untitled2Thursday marks Australia’s annual “Closing the Gap” day where citizens come together to acknowledge the huge gaps in health and education outcomes for Aboriginal and Torres Strait Islander people.

The Federal Government last month released its ninth “Closing the Gap” report card on Indigenous disadvantage which proved we are a long way from parity.

 

Indigenous people face a five-year wait for public housing in the big NT outback town of Katherine when one in four are officially listed as homeless.

Only one of seven targets, set out almost a decade ago to improve outcomes for Indigenous Australians, is on track to be met.

While targets to improve issues from unemployment to child mortality, have stalled, the number of Indigenous students finishing year 12 has improved.

Prime Minister Malcolm Turnbull opened his address by celebrating “real successes being achieved at a local level across the country – by individuals, communities, organisations and governments.”

NT Chief Minister Michael Gunner said housing is paramount to closing the gap in the Northern Territory.

“Overcrowding in housing a huge problem. Children who live in overcrowded houses are far less likely to attend school in the morning or to eat a healthy meal.” Mr Gunner said.

“Lack of housing has lasting impacts on health and education outcomes that are key targets of closing the gap.”

Researchers estimate one in four Indigenous people in Katherine are homeless.

Wurli-Wurlingjang medical services director Dr Peter Fitzpatrick agreed that housing and equitable infrastructure were essential to ‘closing the gap’.

“The easy steps towards changing health related gaps have already been taken, the hard stuff has not been done yet,” Dr Fitzpatrick said.

“You can have the best primary health care service with perfect access, but if people go home to a house that is over crowded, you are still going to have a higher rate of morbidity and mortality.

“We could put more resources into Indigenous primary health care, which we would really appreciate, but ultimately a lot of these things will not equalise until the social determinants are equalized,” he said.

Dr Simon Quilty senior lecturer at Flinders University’s Katherine Hospital campus said there is a five year waiting list for public housing in Katherine.

“Many houses in the Katherine region have four generations under the one roof,” Dr Quilty said.

“The problem of homelessness for remote Aboriginal people is arguably one of the strongest drivers of poor social and health outcomes.”

Katherine MLA Sandra Nelson said the introduction of Temporary Beat Locations has improved conditions in Katherine.

“Anything that limits the consumption of alcohol is a positive, and the evidence shows that is happening in Katherine,” Ms Nelson said.

“The biggest health impact caused by alcohol is violence, and Katherine has seen a 12% drop in alcohol related violence over the past year.”

Dr Fitzpatrick said Wurli had also noticed a change in patient presentation since the policy was adopted.

“Wurli has noticed a decrease in attendances since about 2013, anecdotally we are seeing less short term alcohol related trauma through our clinic,” Dr Fitzpatrick said.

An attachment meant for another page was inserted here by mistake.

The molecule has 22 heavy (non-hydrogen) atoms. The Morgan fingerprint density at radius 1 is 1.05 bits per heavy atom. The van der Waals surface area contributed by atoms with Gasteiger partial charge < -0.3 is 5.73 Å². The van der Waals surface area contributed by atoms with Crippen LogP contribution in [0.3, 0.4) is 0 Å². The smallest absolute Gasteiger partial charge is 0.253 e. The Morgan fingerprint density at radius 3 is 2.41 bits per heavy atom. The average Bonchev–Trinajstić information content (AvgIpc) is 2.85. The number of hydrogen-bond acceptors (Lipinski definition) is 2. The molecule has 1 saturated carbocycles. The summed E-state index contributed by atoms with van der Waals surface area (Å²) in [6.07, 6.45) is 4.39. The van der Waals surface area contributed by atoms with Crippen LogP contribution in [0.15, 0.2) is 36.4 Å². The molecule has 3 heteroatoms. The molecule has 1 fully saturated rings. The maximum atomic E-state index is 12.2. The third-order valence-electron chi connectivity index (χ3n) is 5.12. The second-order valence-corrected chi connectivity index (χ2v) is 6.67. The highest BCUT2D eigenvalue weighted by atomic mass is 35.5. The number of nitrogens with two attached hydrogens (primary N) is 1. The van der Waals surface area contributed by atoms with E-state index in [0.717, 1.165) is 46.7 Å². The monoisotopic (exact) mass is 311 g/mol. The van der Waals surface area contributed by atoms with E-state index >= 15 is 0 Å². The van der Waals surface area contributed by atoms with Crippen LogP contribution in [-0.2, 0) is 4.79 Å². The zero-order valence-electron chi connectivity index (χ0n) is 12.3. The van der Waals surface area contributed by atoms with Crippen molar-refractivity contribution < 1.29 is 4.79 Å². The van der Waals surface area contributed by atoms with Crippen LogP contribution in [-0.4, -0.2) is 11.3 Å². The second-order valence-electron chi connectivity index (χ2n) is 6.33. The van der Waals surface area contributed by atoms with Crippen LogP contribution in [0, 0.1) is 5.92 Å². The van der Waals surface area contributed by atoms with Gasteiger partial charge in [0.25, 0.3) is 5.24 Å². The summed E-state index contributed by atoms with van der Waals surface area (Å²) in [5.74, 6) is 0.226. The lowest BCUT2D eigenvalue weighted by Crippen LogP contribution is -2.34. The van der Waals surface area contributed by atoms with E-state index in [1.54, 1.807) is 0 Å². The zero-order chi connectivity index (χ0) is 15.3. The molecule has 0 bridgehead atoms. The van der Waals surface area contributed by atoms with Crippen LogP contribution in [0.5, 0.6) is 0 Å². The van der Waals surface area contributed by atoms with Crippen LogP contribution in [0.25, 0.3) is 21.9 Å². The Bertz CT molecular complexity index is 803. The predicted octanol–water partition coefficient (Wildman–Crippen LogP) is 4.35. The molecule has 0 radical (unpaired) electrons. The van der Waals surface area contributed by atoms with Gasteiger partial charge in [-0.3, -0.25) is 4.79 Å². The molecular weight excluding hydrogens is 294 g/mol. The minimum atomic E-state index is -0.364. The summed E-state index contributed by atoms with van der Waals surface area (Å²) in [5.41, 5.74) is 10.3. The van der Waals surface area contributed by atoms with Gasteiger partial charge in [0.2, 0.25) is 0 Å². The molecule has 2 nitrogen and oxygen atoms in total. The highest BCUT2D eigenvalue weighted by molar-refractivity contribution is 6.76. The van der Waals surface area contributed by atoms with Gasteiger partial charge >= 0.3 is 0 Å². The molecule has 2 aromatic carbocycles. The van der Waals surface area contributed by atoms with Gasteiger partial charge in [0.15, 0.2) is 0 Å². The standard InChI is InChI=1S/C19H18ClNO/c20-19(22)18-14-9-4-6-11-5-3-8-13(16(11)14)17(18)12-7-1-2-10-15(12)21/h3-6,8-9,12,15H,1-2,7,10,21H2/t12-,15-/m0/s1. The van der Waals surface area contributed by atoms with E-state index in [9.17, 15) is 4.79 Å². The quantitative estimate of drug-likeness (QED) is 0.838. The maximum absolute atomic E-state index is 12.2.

Last week Katherine Times interviewed women from Kybrook Farm, a remote community eight kilometres from Pine Creek.

When asked if she thought men and women were equal in her community, Kybrook woman Maria Lee said, “not really, because men have more rights than women, in reality”.

The Kybrook ladies spoke of the need for opportunities to be more active and for services to encourage women to be happy and instill a positive outlook for the future.

Closing the Gap: Numbers to Shame a Nation

The Northern Territory had the highest Indigenous child mortality rate and largest gap in the country.

From 2011 to 2015,  610 Indigenous children died and over half of these were in the Northern Territory.

Although far from equal, the gap has narrowed significantly, down 83 per cent since 1998.

Indigenous people die 10 years younger than non-Indigenous people

The goal to close the gap in life expectancy between Indigenous and non-Indigenous Australia by 2031 is not on track.

The average Indigenous man lives to 69.1 years, compared to 79.7 years for a non-Indigenous man .

Life expectancy for Indigenous women is 73.7 years almost a decade younger than non Indigenous women who are expected to live to 83.1 years of age.

Since 1998, the mortality rate for Aboriginal people is 1.7 times that of the Australian population.

Indigenous suicide rate is twice that of the broader community

25.5 suicide deaths per 100,000 Indigenous people compared to 12.5 per 100,000 people for non-Indigenous Australians.

Suicide was the leading cause of death among five to 17-year-old Indigenous children in 2015 and among those aged 15-34 between 2011 and 2015.

“A lack of mental health support services in rural and regional areas compounded by a lack of culturally relevant early intervention programs contributes to higher rates of depression, anxiety and suicide among members of our Indigenous community,” a beyondblue spokeswoman said.

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This piece by Lydia Lynch was published on ‘The Armidale Express’ March 16, 2017.

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